Deciding how to decide

The format of how a group makes a decision has an effect on the decision that is made with different methods being more suitable for different situations. So what are a few of the different approaches we could use?

groupdecide

Factors which influence the choice of decision making include: urgency, importance, future lifespan of the group, personalities in the group, group size and expertise. In any group some people will have more personal power than others and this can be beneficial or harmful. It can be managed with a facilitator or by having leaders with the consent of the group.

Chinese parliament

Useful for urgent but not instant decisions. A leader has been appointed and the rest of the group give their ideas and proposals and the leader makes the final decision.

Simply picking a leader does not give them authority on the ground. If the group is not disciplined or practised in following that person’s authority, when it comes to the crunch they may simply make their own choice or follow someone else. This was seem on the D12 Paris demonstration when people followed someone they knew or someone highly visible rather than the person that had been designated.

Hand score voting

Useful where urgent consent is wanted from all in a small group (less than ten). A few proposals are stated, then for each proposal on the count of three, everyone votes with their fingers. They vote on a scale from 0-5 – five fingers for agree completely, none for blocking the proposal. People feel pressurised to agree which can help get a quick decision but the bias is that the most dominant person will speak first with their proposal, so this is likely to be adopted. This is why it is important that several proposals are heard first, so that people know what their options are. The group decides in advance how many fingers is the minimum for consent depending upon the risks – three, four or five.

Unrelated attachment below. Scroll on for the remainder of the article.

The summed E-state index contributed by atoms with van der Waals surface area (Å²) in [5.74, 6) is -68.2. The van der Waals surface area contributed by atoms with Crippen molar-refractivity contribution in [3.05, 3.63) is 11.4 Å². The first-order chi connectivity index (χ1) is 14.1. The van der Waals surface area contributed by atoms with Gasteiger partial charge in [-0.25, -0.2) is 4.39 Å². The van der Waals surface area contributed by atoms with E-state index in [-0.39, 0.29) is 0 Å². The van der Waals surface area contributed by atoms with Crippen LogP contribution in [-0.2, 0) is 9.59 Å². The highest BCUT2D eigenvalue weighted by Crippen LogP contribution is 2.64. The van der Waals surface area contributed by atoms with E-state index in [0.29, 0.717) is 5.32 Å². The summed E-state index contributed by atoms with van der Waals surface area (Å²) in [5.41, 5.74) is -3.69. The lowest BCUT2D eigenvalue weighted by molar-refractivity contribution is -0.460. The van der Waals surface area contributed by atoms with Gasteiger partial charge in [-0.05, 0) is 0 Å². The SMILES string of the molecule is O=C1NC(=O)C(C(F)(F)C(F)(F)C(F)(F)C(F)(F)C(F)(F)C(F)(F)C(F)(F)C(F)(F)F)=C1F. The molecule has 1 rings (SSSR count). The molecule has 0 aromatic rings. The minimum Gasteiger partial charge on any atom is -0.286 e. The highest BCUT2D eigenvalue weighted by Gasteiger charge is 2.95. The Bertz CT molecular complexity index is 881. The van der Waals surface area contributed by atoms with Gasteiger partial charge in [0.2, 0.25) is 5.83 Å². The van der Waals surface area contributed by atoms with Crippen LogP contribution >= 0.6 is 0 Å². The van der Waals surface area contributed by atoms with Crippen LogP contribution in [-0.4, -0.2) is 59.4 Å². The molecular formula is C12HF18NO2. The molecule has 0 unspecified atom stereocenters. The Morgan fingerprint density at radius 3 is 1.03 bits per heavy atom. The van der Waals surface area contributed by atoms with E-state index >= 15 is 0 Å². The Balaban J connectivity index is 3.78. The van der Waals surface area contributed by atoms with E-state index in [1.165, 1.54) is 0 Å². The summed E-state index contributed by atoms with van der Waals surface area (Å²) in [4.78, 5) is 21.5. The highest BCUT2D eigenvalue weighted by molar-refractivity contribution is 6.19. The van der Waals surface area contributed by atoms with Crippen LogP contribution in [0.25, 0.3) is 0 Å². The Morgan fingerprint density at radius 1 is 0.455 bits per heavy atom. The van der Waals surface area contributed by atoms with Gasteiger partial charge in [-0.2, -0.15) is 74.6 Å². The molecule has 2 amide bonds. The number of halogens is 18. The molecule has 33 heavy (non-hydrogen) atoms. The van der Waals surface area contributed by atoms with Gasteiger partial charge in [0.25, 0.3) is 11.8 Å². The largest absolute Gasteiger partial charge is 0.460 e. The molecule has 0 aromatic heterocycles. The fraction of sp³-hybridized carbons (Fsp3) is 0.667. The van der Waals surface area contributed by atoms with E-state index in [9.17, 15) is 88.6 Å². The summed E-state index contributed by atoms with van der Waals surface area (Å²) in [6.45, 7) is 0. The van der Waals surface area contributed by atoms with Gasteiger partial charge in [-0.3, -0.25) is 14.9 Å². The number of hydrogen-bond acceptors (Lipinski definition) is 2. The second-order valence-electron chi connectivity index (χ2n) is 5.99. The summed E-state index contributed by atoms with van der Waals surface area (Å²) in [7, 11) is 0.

Majority rule

Used in democratic voting so most people are familiar with this. Suitable when less broad consent is needed because decisions do not infringe greatly on the minority. How you prepare and decide which proposals to vote on will determine a lot of the outcome.

Working groups

Creation is most effective as individuals or small groups. Working groups are a useful model where a small number of people are given authority by the group to come up with proposals. These are then questioned and altered by the main group. The choice of people for the working group is obviously very important for their expertise and breadth of opinion. It is not advisable that everyone in a group should be ‘an expert’ as they will have a similar narrow worldview on the topic that could make the decision less robust.

Consensus

For long term decisions as the process is time consuming. Can be used for large groups as long as the group has a shared purpose and a level of trust. Proposals best prepared by smaller working groups. Useful when decisions affect everyone and the power and personal choice of all people needs to be respected. Proposals are discussed and then voted on. Skilled facilitation is required to ensure that different voices are heard. Points are not repeated, if others agree with points raised, then they wave their hands/fingers. If anyone in the group feels the proposal is against the ethics of the group or would cause them to leave the group, they can ‘block’ it. If someone does not wish to be part of the proposal but is willing for it to happen, they can ‘stand aside’. If there are significant stand asides then the proposal should be discussed further.

Taking a step back and looking at how we make our decisions is essential for us to understand their influence on the outcome and to work with others. As the environment movement joins with equality movements we need to make group decisions with people who have different decision making cultures. Great social shifts are preceded by a coming together of previously unrelated social movements and now is one of those times in history. So when you’re in yet another meeting, with a room full of frustrated people struggling to work together, remember to decide how you decide, and to appreciate the wonder that these passionate people from diverse movements are finally coming together.

Climate Games continue!

FIRST WE HAVE THE LAST WORD, THEN WE HAVE THE LAST DANCE